What happens in Denisova Cave stays in Denisova Cave... until now
Part 3 of 3: Secrets from the Asian family tree keep making news
Prior posts in this series: Yo mama's mama's mama's mama... etc. and Our African origins: the more we understand, the less we know.
Long before our forebears vanquished and assimilated the Neanderthals and Denisovans, hundreds of thousands of years of the prehistory of modern humans had already occurred within Africa. The fossil at Jebel Irhoud and the latest genetic work both make it clear that the origins of the traits that make anatomically modern humans distinct: the delicate cast of our faces and our long and lean bones, go back more than 300,000 years to disparate regions of Africa. The emergence of H. sapiens more than 200,000 years ago was the culmination of the interaction, admixture and adaptation across these regional evolutionary hearths. Genetics and archaeology are in agreement that the out-of-Africa migration that led to modern humans peopling the whole planet occurred 60,000 years ago, meaning the vast majority of our evolutionary history occurred on our ancestral continent.
But the broader human story goes well beyond just the narrative of our African ancestors, those anatomically modern humans with high foreheads and prominent chins who would go on to occupy six continents. It is also the story of cousins and lost lineages, some of whom persist within our very DNA, while others’ legacy remains only in the archaeological record, their biological lines long since snuffed out. Many of these human cousins were part of a broad Eurasian diaspora that was replenished periodically from African sources, that great reservoir of hominids. The push north and east that began 60,000 years ago was just the last of many migrations outward that had deposited layer upon layer of hominid arrivals across Eurasia for nearly two million years. These earlier migrations gave rise to at least half a dozen different kinds of humans that were there to meet the last African wave, from near cousins who were remnants of earlier groups of modern humans that percolated eastward into Asia, to the more exotic Denisovans and Neanderthals, and finally, strange and distant family members in Southeast Asia who had evolved into dwarf species.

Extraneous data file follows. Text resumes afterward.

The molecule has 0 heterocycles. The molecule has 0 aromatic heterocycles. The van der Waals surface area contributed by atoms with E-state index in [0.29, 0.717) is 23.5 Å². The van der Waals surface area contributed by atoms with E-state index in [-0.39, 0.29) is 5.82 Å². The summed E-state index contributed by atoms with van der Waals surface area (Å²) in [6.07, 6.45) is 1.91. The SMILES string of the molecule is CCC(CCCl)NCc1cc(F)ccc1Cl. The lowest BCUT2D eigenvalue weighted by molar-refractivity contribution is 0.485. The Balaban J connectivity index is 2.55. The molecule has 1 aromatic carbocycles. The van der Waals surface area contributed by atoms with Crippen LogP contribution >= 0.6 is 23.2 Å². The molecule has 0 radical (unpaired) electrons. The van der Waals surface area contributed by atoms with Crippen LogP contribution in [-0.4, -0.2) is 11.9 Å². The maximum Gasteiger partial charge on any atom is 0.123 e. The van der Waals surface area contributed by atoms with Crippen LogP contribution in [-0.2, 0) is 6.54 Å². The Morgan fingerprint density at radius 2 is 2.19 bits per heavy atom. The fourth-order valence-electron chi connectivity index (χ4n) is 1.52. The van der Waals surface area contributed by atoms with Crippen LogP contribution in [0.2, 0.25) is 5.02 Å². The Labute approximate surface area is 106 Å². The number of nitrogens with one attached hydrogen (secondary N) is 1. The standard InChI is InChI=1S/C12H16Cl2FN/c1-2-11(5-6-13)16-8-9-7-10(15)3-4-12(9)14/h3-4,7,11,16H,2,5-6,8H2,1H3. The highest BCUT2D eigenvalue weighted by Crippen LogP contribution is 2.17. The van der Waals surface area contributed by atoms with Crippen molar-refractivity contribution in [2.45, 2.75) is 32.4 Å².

Though the human narrative that led up to our particular modern lineage has been a mostly African story, many of the chapters are to be found in Asia, ultimately left incomplete with the extinction of their protagonists. Today there is only a single human lineage on this planet, but the norm in prehistory was a widely branching and diverse family tree of hominids. Outside of Africa, this was especially true in the southeast corner of Asia, as it stretches out to New Guinea, harboring as many as a half a dozen hominid lineages more than 60,000 years ago.
They found the Hobbits in the ground
In 2004, Australian paleoanthropologists led by the late Michael Morwood discovered a tiny ancient human skeleton on the island of Flores and introduced the world to a new species, the evocatively named Hobbits, or Homo floresiensis. The ensuing debates drew in scientists on four continents, North America, Europe, Asia and Australia. The find even inspired a bizarre 2012 film Age of the Hobbits that depicts the adventures of vegetarian paleo-humans inhabiting Flores, being cannibalized by predatory “Java Men.” Was this actually a new species? Or perhaps the skeleton discovered by the Australian team was simply diseased and deformed? In the first few years, the argument about the Hobbits was as much geopolitical as it was scientific. The late Indonesian paleoanthropologist Teku Jacob confiscated the fossils from Morwood’s team for several years, returning the remains in a damaged state, resulting in as many news stories about the scientists as about the science.